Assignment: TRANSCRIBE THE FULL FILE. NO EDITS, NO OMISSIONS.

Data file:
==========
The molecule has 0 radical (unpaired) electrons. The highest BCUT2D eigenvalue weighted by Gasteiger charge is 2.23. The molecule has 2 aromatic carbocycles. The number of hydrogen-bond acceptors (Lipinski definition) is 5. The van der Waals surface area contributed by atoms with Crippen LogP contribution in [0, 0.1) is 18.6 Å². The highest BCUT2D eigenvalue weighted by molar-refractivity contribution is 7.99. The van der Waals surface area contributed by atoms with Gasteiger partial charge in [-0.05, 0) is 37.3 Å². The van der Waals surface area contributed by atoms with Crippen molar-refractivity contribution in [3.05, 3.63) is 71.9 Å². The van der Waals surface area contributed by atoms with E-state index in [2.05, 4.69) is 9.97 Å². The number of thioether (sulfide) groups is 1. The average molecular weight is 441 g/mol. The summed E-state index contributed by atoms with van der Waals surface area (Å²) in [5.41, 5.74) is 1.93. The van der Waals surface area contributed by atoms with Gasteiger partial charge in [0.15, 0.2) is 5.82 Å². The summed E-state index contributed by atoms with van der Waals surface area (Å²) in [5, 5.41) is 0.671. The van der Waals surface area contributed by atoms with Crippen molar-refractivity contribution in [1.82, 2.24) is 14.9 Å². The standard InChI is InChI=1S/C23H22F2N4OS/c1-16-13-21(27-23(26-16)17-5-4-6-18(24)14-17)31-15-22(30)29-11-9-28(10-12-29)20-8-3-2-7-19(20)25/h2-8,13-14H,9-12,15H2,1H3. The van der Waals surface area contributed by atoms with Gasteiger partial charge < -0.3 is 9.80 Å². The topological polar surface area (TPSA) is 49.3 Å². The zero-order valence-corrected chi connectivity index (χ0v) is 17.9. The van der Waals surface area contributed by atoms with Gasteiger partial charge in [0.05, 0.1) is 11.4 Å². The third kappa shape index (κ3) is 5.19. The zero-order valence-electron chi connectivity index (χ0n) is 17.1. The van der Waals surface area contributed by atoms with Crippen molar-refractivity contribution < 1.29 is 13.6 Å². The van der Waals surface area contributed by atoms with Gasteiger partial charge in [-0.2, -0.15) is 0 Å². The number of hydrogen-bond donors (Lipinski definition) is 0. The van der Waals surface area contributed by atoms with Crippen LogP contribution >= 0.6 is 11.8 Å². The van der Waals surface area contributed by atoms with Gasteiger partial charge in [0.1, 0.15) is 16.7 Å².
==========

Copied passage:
The molecule has 0 radical (unpaired) electrons. The highest BCUT2D eigenvalue weighted by Gasteiger charge is 2.23. The molecule has 2 aromatic carbocycles. The number of hydrogen-bond acceptors (Lipinski definition) is 5. The van der Waals surface area contributed by atoms with Crippen LogP contribution in [0, 0.1) is 18.6 Å². The highest BCUT2D eigenvalue weighted by molar-refractivity contribution is 7.99. The van der Waals surface area contributed by atoms with Gasteiger partial charge in [-0.05, 0) is 37.3 Å². The van der Waals surface area contributed by atoms with Crippen molar-refractivity contribution in [3.05, 3.63) is 71.9 Å². The van der Waals surface area contributed by atoms with E-state index in [2.05, 4.69) is 9.97 Å². The number of thioether (sulfide) groups is 1. The average molecular weight is 441 g/mol. The summed E-state index contributed by atoms with van der Waals surface area (Å²) in [5.41, 5.74) is 1.93. The van der Waals surface area contributed by atoms with Gasteiger partial charge in [0.15, 0.2) is 5.82 Å². The summed E-state index contributed by atoms with van der Waals surface area (Å²) in [5, 5.41) is 0.671. The van der Waals surface area contributed by atoms with Crippen molar-refractivity contribution in [1.82, 2.24) is 14.9 Å². The standard InChI is InChI=1S/C23H22F2N4OS/c1-16-13-21(27-23(26-16)17-5-4-6-18(24)14-17)31-15-22(30)29-11-9-28(10-12-29)20-8-3-2-7-19(20)25/h2-8,13-14H,9-12,15H2,1H3. The van der Waals surface area contributed by atoms with Gasteiger partial charge < -0.3 is 9.80 Å². The topological polar surface area (TPSA) is 49.3 Å². The zero-order valence-corrected chi connectivity index (χ0v) is 17.9. The van der Waals surface area contributed by atoms with Gasteiger partial charge in [0.05, 0.1) is 11.4 Å². The third kappa shape index (κ3) is 5.19. The zero-order valence-electron chi connectivity index (χ0n) is 17.1. The van der Waals surface area contributed by atoms with Crippen molar-refractivity contribution < 1.29 is 13.6 Å². The van der Waals surface area contributed by atoms with Gasteiger partial charge in [-0.2, -0.15) is 0 Å². The number of hydrogen-bond donors (Lipinski definition) is 0. The van der Waals surface area contributed by atoms with Crippen LogP contribution >= 0.6 is 11.8 Å². The van der Waals surface area contributed by atoms with Gasteiger partial charge in [0.1, 0.15) is 16.7 Å².